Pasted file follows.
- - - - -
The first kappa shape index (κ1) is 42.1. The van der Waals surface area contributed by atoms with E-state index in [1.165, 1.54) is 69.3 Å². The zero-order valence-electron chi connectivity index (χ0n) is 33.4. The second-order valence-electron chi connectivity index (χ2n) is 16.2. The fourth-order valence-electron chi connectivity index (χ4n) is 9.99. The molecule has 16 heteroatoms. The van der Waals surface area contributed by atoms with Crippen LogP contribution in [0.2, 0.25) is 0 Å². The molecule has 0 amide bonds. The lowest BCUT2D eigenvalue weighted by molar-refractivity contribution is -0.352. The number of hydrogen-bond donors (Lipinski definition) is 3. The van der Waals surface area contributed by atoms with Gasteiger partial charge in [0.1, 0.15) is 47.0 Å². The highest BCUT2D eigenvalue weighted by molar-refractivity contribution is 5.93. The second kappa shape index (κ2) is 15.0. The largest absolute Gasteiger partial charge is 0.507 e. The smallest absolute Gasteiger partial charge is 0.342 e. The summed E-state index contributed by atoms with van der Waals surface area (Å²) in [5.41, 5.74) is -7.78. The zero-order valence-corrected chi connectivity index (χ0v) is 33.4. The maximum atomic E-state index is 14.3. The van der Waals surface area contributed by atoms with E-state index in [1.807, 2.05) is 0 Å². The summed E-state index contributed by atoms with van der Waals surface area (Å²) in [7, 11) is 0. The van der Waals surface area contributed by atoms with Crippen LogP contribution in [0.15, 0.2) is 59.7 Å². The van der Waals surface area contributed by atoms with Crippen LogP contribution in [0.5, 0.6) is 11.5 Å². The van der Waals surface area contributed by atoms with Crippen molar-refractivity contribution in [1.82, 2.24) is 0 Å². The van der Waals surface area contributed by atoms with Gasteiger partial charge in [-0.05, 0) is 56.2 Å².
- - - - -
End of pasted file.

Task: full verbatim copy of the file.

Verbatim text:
The first kappa shape index (κ1) is 42.1. The van der Waals surface area contributed by atoms with E-state index in [1.165, 1.54) is 69.3 Å². The zero-order valence-electron chi connectivity index (χ0n) is 33.4. The second-order valence-electron chi connectivity index (χ2n) is 16.2. The fourth-order valence-electron chi connectivity index (χ4n) is 9.99. The molecule has 16 heteroatoms. The van der Waals surface area contributed by atoms with Crippen LogP contribution in [0.2, 0.25) is 0 Å². The molecule has 0 amide bonds. The lowest BCUT2D eigenvalue weighted by molar-refractivity contribution is -0.352. The number of hydrogen-bond donors (Lipinski definition) is 3. The van der Waals surface area contributed by atoms with Gasteiger partial charge in [0.1, 0.15) is 47.0 Å². The highest BCUT2D eigenvalue weighted by molar-refractivity contribution is 5.93. The second kappa shape index (κ2) is 15.0. The largest absolute Gasteiger partial charge is 0.507 e. The smallest absolute Gasteiger partial charge is 0.342 e. The summed E-state index contributed by atoms with van der Waals surface area (Å²) in [5.41, 5.74) is -7.78. The zero-order valence-corrected chi connectivity index (χ0v) is 33.4. The maximum atomic E-state index is 14.3. The van der Waals surface area contributed by atoms with E-state index in [1.807, 2.05) is 0 Å². The summed E-state index contributed by atoms with van der Waals surface area (Å²) in [7, 11) is 0. The van der Waals surface area contributed by atoms with Crippen LogP contribution in [0.15, 0.2) is 59.7 Å². The van der Waals surface area contributed by atoms with Crippen LogP contribution in [0.5, 0.6) is 11.5 Å². The van der Waals surface area contributed by atoms with Crippen molar-refractivity contribution in [1.82, 2.24) is 0 Å². The van der Waals surface area contributed by atoms with Gasteiger partial charge in [-0.05, 0) is 56.2 Å².